Quantifying Tailings Dam Risks at MIRA (Mining Insurance and Risk Association) one hour session took place on June 11th 2020. The talk presented a comprehensive approach to address how to quantify and prioritize tailings dam risks, especially in the context of large dams’ inventories.
In this blogpost we summarize the Q/A session that followed the talk, classified by theme. The full talk is viewable on Youtube
At the end we present a synthesis before some closing remarks.
Understanding geology and background
Q1: How much is the influence of site investigation in the risk assessment of dams?
A1: Site investigation, preliminary understanding of site’s geology, climate, hydraulics and extreme events is fundamental to future acceptable performance of a dam. Many failed dams had birth defects that showed-up later in their life, when a certain volume/height was reached. Many of those defects could have been avoided with a sustainable additional effort at investigation level, e.g. deeper boreholes.
Q2: What is the weight of the site investigation as a Key Performance Indicator (KPI)?
A2: Site investigation is not a single KPI. Many KPIs contribute to site investigation, so, it is difficult to give a specific number: the nature and details of the site investigation determine that “weight”.
Factors of Safety and failure rate of dams, likelihood
Q3: Does increasing the dam capacity, years after initial construction, reduce the FoS?
A3: There is no a priori answer to this question. One must perform analyses of the dam “as is” to reply.
Q4: What is the average failure rate of all tailing dams ?
A4: At Riskope we were the first in the world to evaluate the rate of failure of the world-wide tailings dams portfolio (Oboni, Oboni 2013). We ended up selecting two decades (around 1979, i.e. 1974-1984, and around 1999) as benchmarks for our ORE2_Tailings benchmarking exercises.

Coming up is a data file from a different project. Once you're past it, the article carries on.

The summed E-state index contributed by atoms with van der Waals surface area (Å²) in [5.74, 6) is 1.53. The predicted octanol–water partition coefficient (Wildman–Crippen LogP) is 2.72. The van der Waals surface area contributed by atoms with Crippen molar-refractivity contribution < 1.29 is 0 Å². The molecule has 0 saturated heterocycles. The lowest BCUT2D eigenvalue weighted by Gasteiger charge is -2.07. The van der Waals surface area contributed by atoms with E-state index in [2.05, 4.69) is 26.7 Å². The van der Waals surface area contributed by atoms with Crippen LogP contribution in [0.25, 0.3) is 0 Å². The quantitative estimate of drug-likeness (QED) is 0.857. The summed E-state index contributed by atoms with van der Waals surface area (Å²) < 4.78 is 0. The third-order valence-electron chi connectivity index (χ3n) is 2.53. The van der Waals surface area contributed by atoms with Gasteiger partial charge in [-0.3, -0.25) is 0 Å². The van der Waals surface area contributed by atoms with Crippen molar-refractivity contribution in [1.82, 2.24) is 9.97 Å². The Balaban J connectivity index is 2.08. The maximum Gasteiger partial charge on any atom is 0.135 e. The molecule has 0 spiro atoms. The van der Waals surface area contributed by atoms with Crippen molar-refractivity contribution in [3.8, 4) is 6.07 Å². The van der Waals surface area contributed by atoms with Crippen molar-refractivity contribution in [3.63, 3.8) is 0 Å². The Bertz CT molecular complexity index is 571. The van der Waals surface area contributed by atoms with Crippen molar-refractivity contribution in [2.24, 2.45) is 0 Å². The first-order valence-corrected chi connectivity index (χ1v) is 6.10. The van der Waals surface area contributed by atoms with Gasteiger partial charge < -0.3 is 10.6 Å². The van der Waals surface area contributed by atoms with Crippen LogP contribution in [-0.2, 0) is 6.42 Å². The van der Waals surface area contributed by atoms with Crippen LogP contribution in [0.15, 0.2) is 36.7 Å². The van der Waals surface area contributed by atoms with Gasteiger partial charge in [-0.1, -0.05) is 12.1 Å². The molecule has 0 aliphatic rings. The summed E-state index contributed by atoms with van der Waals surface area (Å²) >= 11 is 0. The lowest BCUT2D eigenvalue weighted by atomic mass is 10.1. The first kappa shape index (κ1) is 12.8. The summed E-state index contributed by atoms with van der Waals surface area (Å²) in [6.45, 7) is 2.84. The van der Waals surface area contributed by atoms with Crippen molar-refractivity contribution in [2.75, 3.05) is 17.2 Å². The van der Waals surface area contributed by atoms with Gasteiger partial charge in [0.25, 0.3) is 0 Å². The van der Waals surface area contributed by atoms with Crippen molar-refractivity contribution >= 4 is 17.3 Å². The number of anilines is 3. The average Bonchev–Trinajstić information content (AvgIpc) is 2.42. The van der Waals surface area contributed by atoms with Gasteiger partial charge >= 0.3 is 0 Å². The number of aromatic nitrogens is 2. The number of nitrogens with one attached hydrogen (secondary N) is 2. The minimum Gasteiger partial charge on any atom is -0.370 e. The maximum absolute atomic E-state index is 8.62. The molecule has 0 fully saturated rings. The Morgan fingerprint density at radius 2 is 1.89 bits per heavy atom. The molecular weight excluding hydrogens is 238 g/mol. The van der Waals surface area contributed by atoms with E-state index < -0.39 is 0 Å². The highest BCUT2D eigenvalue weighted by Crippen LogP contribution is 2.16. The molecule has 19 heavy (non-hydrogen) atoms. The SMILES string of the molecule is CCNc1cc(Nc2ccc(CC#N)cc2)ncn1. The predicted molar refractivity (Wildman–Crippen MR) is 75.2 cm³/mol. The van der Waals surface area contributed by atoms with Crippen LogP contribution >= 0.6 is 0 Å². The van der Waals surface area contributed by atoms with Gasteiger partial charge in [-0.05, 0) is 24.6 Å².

Q5: Determining probability of failure for investigation, design, construction, and O&M components is key in determining the aggregated probability of failure for the tailings management system (TMS). How were these probabilities of failure determined?
A5: Riskope uses their proprietary methodology to analyze the appropriate KPIs, combine causalities including ancillary water management facilities and finally yield the probability of failure of a dam. The probability transparently includes the uncertainties on the various KPIs.
Q6: How was the model back-tested against actual failures and what type of correlation to probability failure/year was observed?
A6: ORE2_Tailings is the result of over two decades of applied R&D. We have deployed it on tailings dams in the most diverse climate and structural conditions. We benchmark each result and we have evaluated several cases of catastrophic failures to see how the methodology responds to poor dams’ conditions.
Future of TSFs
Q7: Do you foresee in the future an increase or decrease of probability of failure of TSFs, an increase/decrease of consequences of failure of TSFs or both?
A7: this “multiple” question opens a Pandora’s vase. Let me try to answer in a concise and simplified manner. Modern dams, well studied, designed, built, managed and monitored have a probability of failure lower (better) than the world-wide portfolio. That probability of failure may worsen (become higher) if they are neglected, go unrepaired, with poor monitoring. The consequences of failure depend on the topography, land-use downstream, existence of a water body or water course downstream and many other factors. Thus, again, no possible serious answer if there is no risk analysis. Anyone claiming that larger dams are riskier, for example, if taking a hazardous shortcut easy to disprove by facts. Anyone claiming dams should be prioritized by their consequences, or by their probability, is also going down a hazardous alley.
Monte Carlo or other methods?